“A pleasure,” the man replied, slightly annoyed. “And it’s pronounced, ‘Sigh-ah-tane’. Could you tell me what your problem is with Dina’s count?”
“I’m sorry, but I don’t hear anything but Mr. Satan out of that pronunciation,” Earl said sincerely. “Begging your pardon.”
“Could you repeat what you told Dina for me?” Sayataan asked impatiently.
“It sure must be difficult going through life with a name like Satan,” Earl remarked lightly. “I don’t think I could ever get over that.”
The security man took a deep breath. “Yes and I could say the same thing about your name, now couldn’t I?” he replied with a contentious smile.
“About Earl?” he asked. “You mean like pearl or swirl or hurl or curl? Some people called me burly Earl when I was a kid, on account I was stocky for a few years.”
“Earl Lee Bird,” Sayataan said slowly, emphasizing each word. “Early Bird. Do you experience many people asking you if you got the worm?”
“Worm?” Earl asked. “Like for bream fishing or catfishing?”
“Nevermind. About your chips. What if I told you that all those chips were yours and you are free to cash them in and leave?”
Earl’s face went pale. “Are you trying to tempt me, Mister Satan?” he asked, a slight smirk giving his face a harder, less congenial appearance.
“What?” Saytaan asked. “Our specialists have reviewed the camera footage of your playing,” he said, “and nothing looks out of the ordinary. So I’ve claime–uh cleared you.”
“Incident?” asked Earl. “What incident?”
“The alleged theft of the one dollar chip you say might have accidentally become mixed in with your own chips,” he said with growing impatience.
“Oh I didn’t steal anything,” Earl said. “At least, I didn’t mean to if I did. Which I didn’t. But you,” Earl said. “You aim to steal something from me, don’t you?”
The security man’s eyes narrowed. “Please, if I can not be of any further service, take your winnings and enjoy your eterni–that is, your stay, sir.”
“Thought so,” Earl said confidently. Without warning he swiftly pulled a gleaming Civil War era short sword from inside his jacket and sliced through the man’s neck, swiftly and cleanly in one smooth motion. “Sic Semper, lesser demon!” he shouted as a bright light flashed, temporarily obscuring everyone in the booth and causing Earl to avert his eyes as the light intensified and enveloped the demon. Earl secured the sword in the scabbard in his coat and then turned back to confirm no trace of the demon remained.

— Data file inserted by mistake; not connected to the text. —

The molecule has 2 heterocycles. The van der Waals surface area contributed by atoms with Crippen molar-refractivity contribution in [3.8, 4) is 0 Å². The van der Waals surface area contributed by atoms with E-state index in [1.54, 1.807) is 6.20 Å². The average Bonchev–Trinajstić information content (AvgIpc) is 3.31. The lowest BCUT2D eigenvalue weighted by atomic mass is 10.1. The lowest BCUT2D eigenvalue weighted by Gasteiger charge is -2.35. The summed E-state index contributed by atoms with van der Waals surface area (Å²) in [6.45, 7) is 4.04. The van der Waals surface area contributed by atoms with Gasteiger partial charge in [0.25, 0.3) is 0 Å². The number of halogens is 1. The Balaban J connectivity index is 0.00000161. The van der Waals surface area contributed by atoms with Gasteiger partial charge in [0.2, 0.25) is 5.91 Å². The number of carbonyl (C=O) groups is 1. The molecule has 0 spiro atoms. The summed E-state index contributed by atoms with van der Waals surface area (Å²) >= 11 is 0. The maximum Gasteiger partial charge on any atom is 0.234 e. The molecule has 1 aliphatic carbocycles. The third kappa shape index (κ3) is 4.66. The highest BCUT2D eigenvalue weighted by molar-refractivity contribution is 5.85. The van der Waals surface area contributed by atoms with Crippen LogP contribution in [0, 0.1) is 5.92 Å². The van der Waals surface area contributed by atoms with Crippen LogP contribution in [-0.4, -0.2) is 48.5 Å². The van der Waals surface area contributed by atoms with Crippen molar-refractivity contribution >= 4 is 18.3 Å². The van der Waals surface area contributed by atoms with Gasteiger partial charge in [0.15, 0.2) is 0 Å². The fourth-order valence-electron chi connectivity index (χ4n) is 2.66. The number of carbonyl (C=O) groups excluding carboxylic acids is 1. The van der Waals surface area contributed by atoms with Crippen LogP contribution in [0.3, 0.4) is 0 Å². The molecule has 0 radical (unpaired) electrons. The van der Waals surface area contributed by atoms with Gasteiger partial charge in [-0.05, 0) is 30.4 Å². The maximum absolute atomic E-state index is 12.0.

Earl found himself alone again at the cashier’s window where Dina was counting out his money. Dina and one other cashier were once again the only people in the booth. It was as if nothing had happened.
“One-hundred eighty-five, six, and seven,” she said as she flicked the crisp bills down on the counter. “Is there anything else I can kil–do for you?”
Earl studied her for a few seconds, then smiled sheepishly and looked at her name tag. “Well, ma’am, I couldn’t help but notice you don’t have a ring on your finger, and, well now your name tag says Dinah, with an ‘H’.”
“Yes?” she said, her eyes narrowing.
“That would be ‘H’,” he said. “For Hell.”
Without warning Earl flicked his wrist and tossed a dirty, white one-dollar chip through the gap in the bars directly at the cashier’s face. Surprised and slightly panicked, her eyes flashed yellow and he quickly, smoothly drew his sword just as the demon poured itself through the bars and sprung at him.
“Goddam,” he said, swinging for her neck. “I love this fuckin’ job.”